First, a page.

Fellows in the News

Pam McElwee co-authored a 2022 paper entitled The challenges of collective PES: Insights from three community-based models in Vietnam. The abstract states that Vietnam has adopted a national Payment for Forest Environmental Services (PES) policy, which while primarily paying individual households for forest protection, has been flexible enough to allow for collective PES models to also arise. Such collective models have the potential to reduce transaction costs, avoid motivation crowding, and protect common-pool resources like community forests.

The paper analyzes three different types of collective PES models that have been tried in Vietnam: community land titles and PES payments to whole villages; group titles and PES payments to collections of households; and collective patrolling with payment contracts but without land tenure rights. The authors draw on fieldwork across three provinces to examine how these different forms of collective PES have arisen, and how they have articulated with existing forest governance institutions and local social characteristics. They also assess what the advantages and disadvantages for each model are.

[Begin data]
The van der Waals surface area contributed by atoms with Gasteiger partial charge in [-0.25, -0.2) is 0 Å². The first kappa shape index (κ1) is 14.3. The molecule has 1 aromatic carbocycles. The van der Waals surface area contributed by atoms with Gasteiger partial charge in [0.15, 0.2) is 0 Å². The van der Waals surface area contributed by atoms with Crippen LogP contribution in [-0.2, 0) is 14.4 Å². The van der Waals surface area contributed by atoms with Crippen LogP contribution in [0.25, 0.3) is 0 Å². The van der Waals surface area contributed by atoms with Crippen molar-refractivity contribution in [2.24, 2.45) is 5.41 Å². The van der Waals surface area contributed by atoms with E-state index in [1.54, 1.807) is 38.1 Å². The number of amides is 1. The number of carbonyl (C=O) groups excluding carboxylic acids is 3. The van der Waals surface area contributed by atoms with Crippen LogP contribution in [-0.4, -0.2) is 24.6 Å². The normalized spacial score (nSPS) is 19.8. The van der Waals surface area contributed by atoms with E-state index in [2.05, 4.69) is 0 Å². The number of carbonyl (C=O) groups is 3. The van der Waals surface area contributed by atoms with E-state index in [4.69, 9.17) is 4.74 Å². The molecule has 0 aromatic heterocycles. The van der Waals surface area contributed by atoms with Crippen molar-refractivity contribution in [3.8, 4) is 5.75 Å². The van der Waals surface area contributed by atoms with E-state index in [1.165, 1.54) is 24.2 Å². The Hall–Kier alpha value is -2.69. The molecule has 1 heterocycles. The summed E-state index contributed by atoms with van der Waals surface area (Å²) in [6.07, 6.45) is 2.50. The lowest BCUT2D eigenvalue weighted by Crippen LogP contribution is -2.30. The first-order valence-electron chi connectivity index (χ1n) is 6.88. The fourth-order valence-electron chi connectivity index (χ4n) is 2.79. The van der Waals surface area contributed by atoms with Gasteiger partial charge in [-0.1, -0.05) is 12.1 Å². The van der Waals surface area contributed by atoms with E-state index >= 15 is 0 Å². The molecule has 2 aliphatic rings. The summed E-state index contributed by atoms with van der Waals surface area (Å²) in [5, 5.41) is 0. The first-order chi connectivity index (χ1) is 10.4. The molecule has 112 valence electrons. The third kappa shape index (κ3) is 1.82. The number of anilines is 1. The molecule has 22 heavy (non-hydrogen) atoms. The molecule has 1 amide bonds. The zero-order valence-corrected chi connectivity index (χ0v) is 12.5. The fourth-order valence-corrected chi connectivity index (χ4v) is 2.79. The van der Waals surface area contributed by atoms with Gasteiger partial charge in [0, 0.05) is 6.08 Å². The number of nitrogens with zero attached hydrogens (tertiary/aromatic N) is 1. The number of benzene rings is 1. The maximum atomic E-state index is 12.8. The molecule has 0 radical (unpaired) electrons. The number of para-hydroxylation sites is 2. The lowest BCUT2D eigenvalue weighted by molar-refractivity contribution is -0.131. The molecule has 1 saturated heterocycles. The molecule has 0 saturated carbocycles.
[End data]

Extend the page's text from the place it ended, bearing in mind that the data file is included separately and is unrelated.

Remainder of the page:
Overall, they argue that none of Vietnam's collective PES models have achieved unqualified success in generating positive collective action outcomes, and each has challenges that have undermined group efforts, exacerbated underlying problems, or even created new conflicts. Based on this assessment, achieving a mix of individual (primarily financial) benefits together with collective rights and benefits is important for both social cohesion and forest protection. As a result, improving existing local institutional capacities and reinforcing group cohesion to achieve collective action success remain needed within Vietnam’s collective PES models.

Find the full text of the paper here

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